• If you have seasonal allergies that trigger asthma symptoms then stay indoors during the peak pollen days and keep your inhaler handy all the time.Are there natural remedies that can prevent asthma too?Yes, nature has a cure for almost anything it embraces and asthma is not left far behind when it comes to treating this painful condition of the airways.Yoga, an age old practice can leave asthma extremely disempowering. It improves the free flow of air in lungs and encourages fresh air to enter the air sacs; by continuous practice of yoga you can even keep your medications at bay in some time.The regular use of herb like ginger is well known to bring down airway inflammation and it also inhibits airway contraction. One inch of ginger when grated and boiled in water, steeped for about five minutes and consumed regularly can prove to be beneficial in asthma.Garlic also is known for its decongestant qualities, especially during the early stages of asthma. Boil two to three cloves of garlic in milk and have it regularly. See the difference these natural remedies can bring about in improving your condition.Yes, your coffee too can prove to be beneficial in controlling asthma attacks. A cup of hot coffee relaxes and clears the airways to help you breathe easily; the stronger the coffee the better is the results.Eucalyptus oil is an effective treatment for asthma symptoms too because of its decongestant properties. Many studies have shown the important role played by the chemical eucalyptol which helps in breaking down the mucus. Just by sprinkling a few drops on a paper towel and keeping it on your head, will help your airways relax. You can also put a few drops of it in boiling water and take steam. Try to take deep breaths if possible.Mustard oil does not only make your food healthy, but can prove to be very beneficial in case of an asthma attack. Massaging mustard oil on the chest can help clear the respiratory passages and restore normal breathing. Heat some mustard oil with camphor and gently rub it on the chest and upper back. Do this exercise several times a day until the symptoms subsides.The nutritional properties of figs promote respiratory health and help in draining out the phlegm and helps in alleviating breathing difficulties. Soak the figs in water overnight, eat the fig and drink the water too. Home remedies affect your system gradually, slowly and the best part is that they are natural so please don’t get impatient for immediate results.Turmeric, my favorite and tried and tested herb will assist you in providing quick relief from asthma along with its symptoms. This herb has been known for curing plethora of maladies including asthma and the best part is that it does all this without causing any side effects.Turmeric with all its anti-inflammatory properties can help in clearing out the troubling mucus in the lungs and soothe the irritation and the blockage of the airways, therefore making breathing easy.• It contains anti-bacterial and anti-septic properties that aid in killing the infection and reduce the spasms of asthma as well as the frequency of the attacks.• This also enhances the functioning of the liver and prevent blockage of the airways.• Curcumin, the bioactive enzyme found in turmeric is extremely effective in treating bronchial asthma and provides you relief from windpipe inflammation of the airway.• Turmeric helps in dilating the blood vessels that allow better air flow, restores normal breathing pattern, thins the blood and soothes your body which might have gone through trauma.• Rich in minerals and fiber, it gives a thumping boost to your immunity.The more we speak about this magic herb the more we unfold its magic, so all I can suggest is to sprinkle its goodness in your food and have it in your milk to ensure you are using it to corner asthma.Is living a normal life with asthma possible?Yes, it is possible provided you manage it well, you follow your treatment plan, avoid places and things that might trigger it. Follow natural remedies, stay active, keep stress away, stay alert, stay safe and stay positive.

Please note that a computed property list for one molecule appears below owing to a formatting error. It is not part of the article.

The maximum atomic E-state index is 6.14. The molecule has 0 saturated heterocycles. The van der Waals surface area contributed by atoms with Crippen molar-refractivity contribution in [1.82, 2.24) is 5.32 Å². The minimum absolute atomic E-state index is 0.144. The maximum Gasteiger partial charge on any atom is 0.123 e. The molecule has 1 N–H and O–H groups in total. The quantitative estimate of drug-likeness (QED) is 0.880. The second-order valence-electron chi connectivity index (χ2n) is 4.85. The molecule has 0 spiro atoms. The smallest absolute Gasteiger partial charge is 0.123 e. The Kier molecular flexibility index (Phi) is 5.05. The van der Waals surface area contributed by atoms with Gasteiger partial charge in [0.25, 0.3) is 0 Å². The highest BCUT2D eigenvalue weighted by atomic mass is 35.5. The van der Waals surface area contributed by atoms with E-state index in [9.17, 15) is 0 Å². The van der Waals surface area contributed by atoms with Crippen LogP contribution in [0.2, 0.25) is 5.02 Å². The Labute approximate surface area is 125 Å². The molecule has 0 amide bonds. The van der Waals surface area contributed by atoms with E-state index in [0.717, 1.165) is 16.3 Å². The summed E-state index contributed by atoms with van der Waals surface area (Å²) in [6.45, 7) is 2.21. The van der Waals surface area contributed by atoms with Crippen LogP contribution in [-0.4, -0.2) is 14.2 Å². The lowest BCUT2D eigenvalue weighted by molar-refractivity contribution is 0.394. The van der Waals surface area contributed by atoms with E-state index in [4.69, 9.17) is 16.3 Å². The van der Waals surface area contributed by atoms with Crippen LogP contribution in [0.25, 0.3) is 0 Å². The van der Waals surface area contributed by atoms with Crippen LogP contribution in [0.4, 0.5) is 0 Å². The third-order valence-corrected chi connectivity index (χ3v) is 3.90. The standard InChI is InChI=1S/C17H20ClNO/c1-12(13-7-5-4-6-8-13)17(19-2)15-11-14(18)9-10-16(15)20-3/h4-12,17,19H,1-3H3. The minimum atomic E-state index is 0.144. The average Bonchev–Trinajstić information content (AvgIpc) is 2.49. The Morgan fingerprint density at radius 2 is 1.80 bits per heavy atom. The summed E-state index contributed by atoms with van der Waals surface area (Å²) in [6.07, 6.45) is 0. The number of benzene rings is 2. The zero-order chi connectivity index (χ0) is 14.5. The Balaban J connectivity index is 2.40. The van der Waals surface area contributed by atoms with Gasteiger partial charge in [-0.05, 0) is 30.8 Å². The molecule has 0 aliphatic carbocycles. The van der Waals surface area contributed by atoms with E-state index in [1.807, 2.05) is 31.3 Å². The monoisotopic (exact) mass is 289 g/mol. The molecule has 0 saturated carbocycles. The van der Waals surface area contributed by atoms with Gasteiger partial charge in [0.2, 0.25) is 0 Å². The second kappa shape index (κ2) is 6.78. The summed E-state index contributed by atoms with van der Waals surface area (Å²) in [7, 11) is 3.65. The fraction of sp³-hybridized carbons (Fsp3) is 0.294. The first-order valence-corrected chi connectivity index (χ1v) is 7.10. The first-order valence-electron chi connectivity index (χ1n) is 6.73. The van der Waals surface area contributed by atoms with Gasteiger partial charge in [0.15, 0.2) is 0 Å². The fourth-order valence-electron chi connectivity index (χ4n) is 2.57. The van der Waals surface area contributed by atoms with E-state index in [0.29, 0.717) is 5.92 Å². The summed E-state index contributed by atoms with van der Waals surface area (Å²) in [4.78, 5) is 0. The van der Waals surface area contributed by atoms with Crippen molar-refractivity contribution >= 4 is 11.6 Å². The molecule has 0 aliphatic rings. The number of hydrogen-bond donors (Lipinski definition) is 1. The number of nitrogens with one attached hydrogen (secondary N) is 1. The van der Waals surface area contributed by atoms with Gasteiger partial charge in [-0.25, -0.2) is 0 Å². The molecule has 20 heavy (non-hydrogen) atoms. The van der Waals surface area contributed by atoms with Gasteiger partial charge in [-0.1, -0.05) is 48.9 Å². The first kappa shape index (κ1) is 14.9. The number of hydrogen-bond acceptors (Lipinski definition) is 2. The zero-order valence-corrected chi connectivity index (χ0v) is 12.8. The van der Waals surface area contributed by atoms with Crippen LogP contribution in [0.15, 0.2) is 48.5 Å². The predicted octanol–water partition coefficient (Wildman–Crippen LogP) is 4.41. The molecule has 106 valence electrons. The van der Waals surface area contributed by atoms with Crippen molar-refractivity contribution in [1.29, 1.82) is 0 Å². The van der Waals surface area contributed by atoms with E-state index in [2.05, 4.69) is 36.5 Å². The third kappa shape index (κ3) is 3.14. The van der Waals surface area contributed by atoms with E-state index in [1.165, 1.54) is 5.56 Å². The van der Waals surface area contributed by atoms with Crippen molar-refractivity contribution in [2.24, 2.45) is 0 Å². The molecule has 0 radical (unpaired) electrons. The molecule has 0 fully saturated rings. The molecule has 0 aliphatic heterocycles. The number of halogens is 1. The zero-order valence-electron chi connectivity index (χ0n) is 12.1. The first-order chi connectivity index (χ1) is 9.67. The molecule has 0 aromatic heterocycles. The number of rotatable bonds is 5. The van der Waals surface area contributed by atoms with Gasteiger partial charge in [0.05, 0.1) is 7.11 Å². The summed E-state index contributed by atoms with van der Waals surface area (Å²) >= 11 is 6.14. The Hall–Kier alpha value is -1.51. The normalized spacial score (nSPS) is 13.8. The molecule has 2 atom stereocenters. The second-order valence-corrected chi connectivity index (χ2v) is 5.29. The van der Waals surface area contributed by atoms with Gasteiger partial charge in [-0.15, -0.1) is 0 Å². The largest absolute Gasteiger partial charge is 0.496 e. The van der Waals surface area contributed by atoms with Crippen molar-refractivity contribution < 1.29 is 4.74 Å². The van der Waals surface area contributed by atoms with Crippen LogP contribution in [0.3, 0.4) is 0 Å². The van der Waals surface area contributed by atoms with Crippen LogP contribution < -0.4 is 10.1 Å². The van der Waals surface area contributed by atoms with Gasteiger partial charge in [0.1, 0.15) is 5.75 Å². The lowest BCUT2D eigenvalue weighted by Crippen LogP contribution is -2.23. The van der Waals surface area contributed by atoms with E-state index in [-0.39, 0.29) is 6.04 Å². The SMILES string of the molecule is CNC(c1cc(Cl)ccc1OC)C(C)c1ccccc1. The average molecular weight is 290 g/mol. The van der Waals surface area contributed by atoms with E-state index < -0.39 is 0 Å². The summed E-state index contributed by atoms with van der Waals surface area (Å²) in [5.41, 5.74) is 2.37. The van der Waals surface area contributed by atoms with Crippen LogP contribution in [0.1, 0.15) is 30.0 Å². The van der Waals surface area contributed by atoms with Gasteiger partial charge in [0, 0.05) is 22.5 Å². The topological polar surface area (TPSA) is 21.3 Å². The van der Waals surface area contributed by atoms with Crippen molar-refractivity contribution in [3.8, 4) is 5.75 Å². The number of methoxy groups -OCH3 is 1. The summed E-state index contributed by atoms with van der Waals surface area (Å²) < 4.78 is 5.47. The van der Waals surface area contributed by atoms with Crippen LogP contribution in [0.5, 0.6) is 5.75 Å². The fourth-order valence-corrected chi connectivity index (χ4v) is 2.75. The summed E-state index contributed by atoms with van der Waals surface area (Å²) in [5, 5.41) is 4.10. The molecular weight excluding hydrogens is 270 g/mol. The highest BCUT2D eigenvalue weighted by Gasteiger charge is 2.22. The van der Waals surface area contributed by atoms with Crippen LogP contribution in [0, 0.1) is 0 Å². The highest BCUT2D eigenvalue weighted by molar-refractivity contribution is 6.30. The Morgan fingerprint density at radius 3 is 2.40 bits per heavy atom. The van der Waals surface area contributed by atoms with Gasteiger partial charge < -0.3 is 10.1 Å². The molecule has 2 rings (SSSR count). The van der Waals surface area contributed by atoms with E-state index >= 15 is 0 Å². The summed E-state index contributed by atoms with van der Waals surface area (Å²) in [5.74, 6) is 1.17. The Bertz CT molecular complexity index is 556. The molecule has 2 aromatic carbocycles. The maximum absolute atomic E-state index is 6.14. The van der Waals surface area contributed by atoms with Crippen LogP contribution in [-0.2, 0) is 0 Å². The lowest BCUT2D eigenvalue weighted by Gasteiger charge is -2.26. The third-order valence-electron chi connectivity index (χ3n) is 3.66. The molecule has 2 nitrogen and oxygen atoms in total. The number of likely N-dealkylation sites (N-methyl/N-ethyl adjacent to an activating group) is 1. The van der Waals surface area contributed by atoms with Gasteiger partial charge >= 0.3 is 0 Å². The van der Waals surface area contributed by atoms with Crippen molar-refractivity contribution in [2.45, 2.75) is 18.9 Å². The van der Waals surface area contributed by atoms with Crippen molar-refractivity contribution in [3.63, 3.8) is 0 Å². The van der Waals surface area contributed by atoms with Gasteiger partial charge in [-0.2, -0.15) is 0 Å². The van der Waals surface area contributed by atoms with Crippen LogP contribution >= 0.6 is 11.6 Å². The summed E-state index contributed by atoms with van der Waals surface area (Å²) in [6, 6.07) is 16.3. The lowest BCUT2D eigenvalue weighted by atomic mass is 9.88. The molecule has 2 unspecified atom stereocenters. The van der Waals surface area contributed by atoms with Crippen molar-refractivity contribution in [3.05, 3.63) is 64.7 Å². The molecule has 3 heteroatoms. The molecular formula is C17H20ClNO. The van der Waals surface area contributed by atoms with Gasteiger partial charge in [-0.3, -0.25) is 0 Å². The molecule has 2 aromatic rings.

13 Effective Home Remedies for Asthma – Asthma

Read this article to know the best Home Remedies for Asthma. First of all let me tell you what is Asthma?Asthma happens when the main air passages of your lungs, the bronchial tubes, become inflamed. Asthma is a chronic but treatable situation. It is a very common long-term condition that affects your airways and breathing. It affects the airways, the small tubes that carry air in and out of your lungs. It may be very mild, or it can be very severe. Asthma can be deadly if it’s not controlled. More than 20 million Americans are expected to have asthma, an immune disorder that affects the muscles around the bronchial tubes leading to the lungs.Asthma goes by a number of names like wheezy bronchitis, bronchial asthma, asthmatic bronchitis and reactive airway disease (RAD). Most asthma attacks are caused by allergies to inhaled substances such as pollen, dust, and animal dander. There is no cure for asthma and proper management is essential. The main symptoms of asthma comprise cough, shortness of breath, tightness in the chest, and wheezing. When people with asthma are bare to triggers, the airways in their lungs become inflamed and swollen.During some asthma attacks, the muscles around the airways can also tighten and the airways can produce mucus. Allergic asthma engages the body’s immune system. There is no fixed period of time in which asthma can enlarge.Asthma causesMost asthma attacks are caused by allergies to inhaled substances such as pollen, dust, and animal dander. They include: Allergens (substances to which some people are allergic) such as pollens, foods, dust, mould, feathers, or animal dander (small scales from animal hair or feathers);Irritants in the air such as dirt, cigarette smoke, gases, and odors; Respiratory infections such as colds, flu, sore throats, and bronchitis; Too much effort such as running upstairs too fast or carrying heavy loads (although people with asthma can benefit from a reasonable amount of exercise);Emotional stress such as excessive fear or excitement; Weather such as very cold air, windy weather, or sudden changes in weather; Medication such as aspirin or related drugs and some drugs used to treat glaucoma and high blood pressure.Asthma SymptomsSymptoms are: daytime coughing, wheezing, shortness of breath, chest tightness; night-time coughing and wheezing. Symptoms may occur a number of times in a day or week in affected persons, and for some people become worse during physical activity or at night.Asthma ControlAsthma can be controlled by taking medicine and avoiding the triggers that can cause an attack. Uncontrolled asthma can be a danger to maternal well-being and fetal growth and survival.Here is a list of some best Home Remedies for Asthma:Home Remedies for Asthma1) One may mix a tablespoon of honey with a half a tablespoon of cinnamon powder and consume prior to sleeping or one can boil eight to ten cloves of garlic in half a cup of milk and consume it at night and this is a wonderful natural asthma remedy for those who are in the early stages of asthma. This is a useful Home Remedy for Asthma2) Another helpful natural asthma remedy is figs, which help in draining the phlegm and washing three to four dry figs with water and drenched them in a cup of water would help when eaten on an empty stomach along with drinking the fig-soaked water.3) There is one more natural asthma remedy in the form of taking a cup of water and soaking one teaspoon of Fenugeek seeds during the night. Fenugeek seeds, which taken with a cup of water overnight is a further natural asthma remedy.4) Steaming ginger tea with minced garlic cloves must be given two times in a day for asthma cure.5) For asthma cure the patient should also be made to breathe in steam from boiling water mixed with ajwain. Add one teaspoonful of honey and drink the mixture two times or thrice a day for asthma cure. This is an effective Home Remedy for Asthma6) Soak dry grapes in water at night and keep in cold milk for half an hour and chew them to treat asthma.7) For asthma treatments mix one gram of dry ginger powder and one gram of black pepper in one teaspoon of molasses of honey.8) For asthma cure turmeric can be taken along with honey in the morning on empty stomach to decrease the intensity of attack.9) For people who are in their premature stages of asthma, a great Home Remedy for Asthma is to boil 8-10 cloves of garlic in ½ cup of milk and consume it during nighttime.10) Take very hot water and put in a tsp of honey in it. Take it just before sleeping and take small sips.11) In 1 cup of water soak 1 tsp of Fenugreek seeds overnight. Insert 1 tsp of Ginger juice and 1 tsp of honey to this. It has to be consumed two times during morning as well as evening. This is another effective Home Remedy for Asthma12) The roots of the bitter gourd plant have been used as medicine for asthma cure. A teaspoon of the root paste, mixed with an identical amount of honey or juice of the tulsi leaves, given once every night for a month, acts as an outstanding medicine for this disease.13) A soup prepared from drumstick leaves, and taken once daily, has been found helpful in the treatment of asthma. This soup is prepared by adding up a handful of leaves to 180ml of water and boiling it for five minutes. After being permitted to cool, a little salt, pepper, and lime juice may be added to this soup.